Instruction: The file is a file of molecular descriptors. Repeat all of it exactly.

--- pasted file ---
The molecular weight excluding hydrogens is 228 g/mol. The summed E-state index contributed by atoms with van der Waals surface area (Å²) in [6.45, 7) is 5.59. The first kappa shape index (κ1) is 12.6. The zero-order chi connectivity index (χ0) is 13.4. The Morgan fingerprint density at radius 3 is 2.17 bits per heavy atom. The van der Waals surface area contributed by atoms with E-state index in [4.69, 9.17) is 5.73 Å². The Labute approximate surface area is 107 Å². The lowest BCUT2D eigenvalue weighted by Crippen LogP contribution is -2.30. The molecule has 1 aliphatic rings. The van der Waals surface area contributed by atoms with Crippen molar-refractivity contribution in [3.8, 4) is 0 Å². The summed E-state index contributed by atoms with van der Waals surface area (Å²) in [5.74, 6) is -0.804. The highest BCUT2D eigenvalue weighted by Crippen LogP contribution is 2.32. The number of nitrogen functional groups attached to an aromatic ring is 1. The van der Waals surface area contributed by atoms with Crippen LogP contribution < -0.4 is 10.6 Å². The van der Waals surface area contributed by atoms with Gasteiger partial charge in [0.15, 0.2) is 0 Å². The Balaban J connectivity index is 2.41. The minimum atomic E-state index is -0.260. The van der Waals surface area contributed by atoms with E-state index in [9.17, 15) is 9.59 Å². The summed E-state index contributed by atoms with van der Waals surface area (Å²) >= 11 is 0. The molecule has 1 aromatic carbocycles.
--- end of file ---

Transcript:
The molecular weight excluding hydrogens is 228 g/mol. The summed E-state index contributed by atoms with van der Waals surface area (Å²) in [6.45, 7) is 5.59. The first kappa shape index (κ1) is 12.6. The zero-order chi connectivity index (χ0) is 13.4. The Morgan fingerprint density at radius 3 is 2.17 bits per heavy atom. The van der Waals surface area contributed by atoms with E-state index in [4.69, 9.17) is 5.73 Å². The Labute approximate surface area is 107 Å². The lowest BCUT2D eigenvalue weighted by Crippen LogP contribution is -2.30. The molecule has 1 aliphatic rings. The van der Waals surface area contributed by atoms with Crippen molar-refractivity contribution in [3.8, 4) is 0 Å². The summed E-state index contributed by atoms with van der Waals surface area (Å²) in [5.74, 6) is -0.804. The highest BCUT2D eigenvalue weighted by Crippen LogP contribution is 2.32. The number of nitrogen functional groups attached to an aromatic ring is 1. The van der Waals surface area contributed by atoms with Crippen LogP contribution < -0.4 is 10.6 Å². The van der Waals surface area contributed by atoms with Gasteiger partial charge in [0.15, 0.2) is 0 Å². The Balaban J connectivity index is 2.41. The minimum atomic E-state index is -0.260. The van der Waals surface area contributed by atoms with E-state index in [9.17, 15) is 9.59 Å². The summed E-state index contributed by atoms with van der Waals surface area (Å²) >= 11 is 0. The molecule has 1 aromatic carbocycles.